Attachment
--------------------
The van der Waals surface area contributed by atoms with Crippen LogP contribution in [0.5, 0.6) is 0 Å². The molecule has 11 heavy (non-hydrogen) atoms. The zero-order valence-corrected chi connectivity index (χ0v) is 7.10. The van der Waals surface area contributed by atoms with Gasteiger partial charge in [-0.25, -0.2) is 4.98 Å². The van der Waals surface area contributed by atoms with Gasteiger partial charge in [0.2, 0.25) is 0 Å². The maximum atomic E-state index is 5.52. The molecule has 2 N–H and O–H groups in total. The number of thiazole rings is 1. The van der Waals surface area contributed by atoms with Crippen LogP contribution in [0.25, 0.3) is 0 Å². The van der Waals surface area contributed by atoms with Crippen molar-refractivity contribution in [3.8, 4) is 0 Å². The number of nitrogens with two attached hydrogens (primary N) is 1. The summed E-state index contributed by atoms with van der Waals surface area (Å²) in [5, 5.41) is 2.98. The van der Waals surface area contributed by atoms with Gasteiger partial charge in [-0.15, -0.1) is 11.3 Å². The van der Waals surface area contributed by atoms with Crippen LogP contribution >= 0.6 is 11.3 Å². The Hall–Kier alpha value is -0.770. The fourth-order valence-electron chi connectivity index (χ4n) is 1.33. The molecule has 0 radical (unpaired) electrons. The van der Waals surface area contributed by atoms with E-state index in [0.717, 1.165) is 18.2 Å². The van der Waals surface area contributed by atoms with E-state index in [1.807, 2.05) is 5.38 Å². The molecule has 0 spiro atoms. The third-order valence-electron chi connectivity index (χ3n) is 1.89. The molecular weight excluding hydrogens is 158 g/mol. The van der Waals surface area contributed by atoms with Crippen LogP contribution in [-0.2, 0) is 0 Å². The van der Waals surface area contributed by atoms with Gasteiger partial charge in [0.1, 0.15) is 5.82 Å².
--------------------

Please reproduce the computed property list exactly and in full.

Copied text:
The van der Waals surface area contributed by atoms with Crippen LogP contribution in [0.5, 0.6) is 0 Å². The molecule has 11 heavy (non-hydrogen) atoms. The zero-order valence-corrected chi connectivity index (χ0v) is 7.10. The van der Waals surface area contributed by atoms with Gasteiger partial charge in [-0.25, -0.2) is 4.98 Å². The van der Waals surface area contributed by atoms with Gasteiger partial charge in [0.2, 0.25) is 0 Å². The maximum atomic E-state index is 5.52. The molecule has 2 N–H and O–H groups in total. The number of thiazole rings is 1. The van der Waals surface area contributed by atoms with Crippen LogP contribution in [0.25, 0.3) is 0 Å². The van der Waals surface area contributed by atoms with Crippen molar-refractivity contribution in [3.8, 4) is 0 Å². The number of nitrogens with two attached hydrogens (primary N) is 1. The summed E-state index contributed by atoms with van der Waals surface area (Å²) in [5, 5.41) is 2.98. The van der Waals surface area contributed by atoms with Gasteiger partial charge in [-0.15, -0.1) is 11.3 Å². The van der Waals surface area contributed by atoms with Crippen LogP contribution >= 0.6 is 11.3 Å². The Hall–Kier alpha value is -0.770. The fourth-order valence-electron chi connectivity index (χ4n) is 1.33. The molecule has 0 radical (unpaired) electrons. The van der Waals surface area contributed by atoms with E-state index in [0.717, 1.165) is 18.2 Å². The van der Waals surface area contributed by atoms with E-state index in [1.807, 2.05) is 5.38 Å². The molecule has 0 spiro atoms. The third-order valence-electron chi connectivity index (χ3n) is 1.89. The molecular weight excluding hydrogens is 158 g/mol. The van der Waals surface area contributed by atoms with Crippen LogP contribution in [-0.2, 0) is 0 Å². The van der Waals surface area contributed by atoms with Gasteiger partial charge in [0.1, 0.15) is 5.82 Å².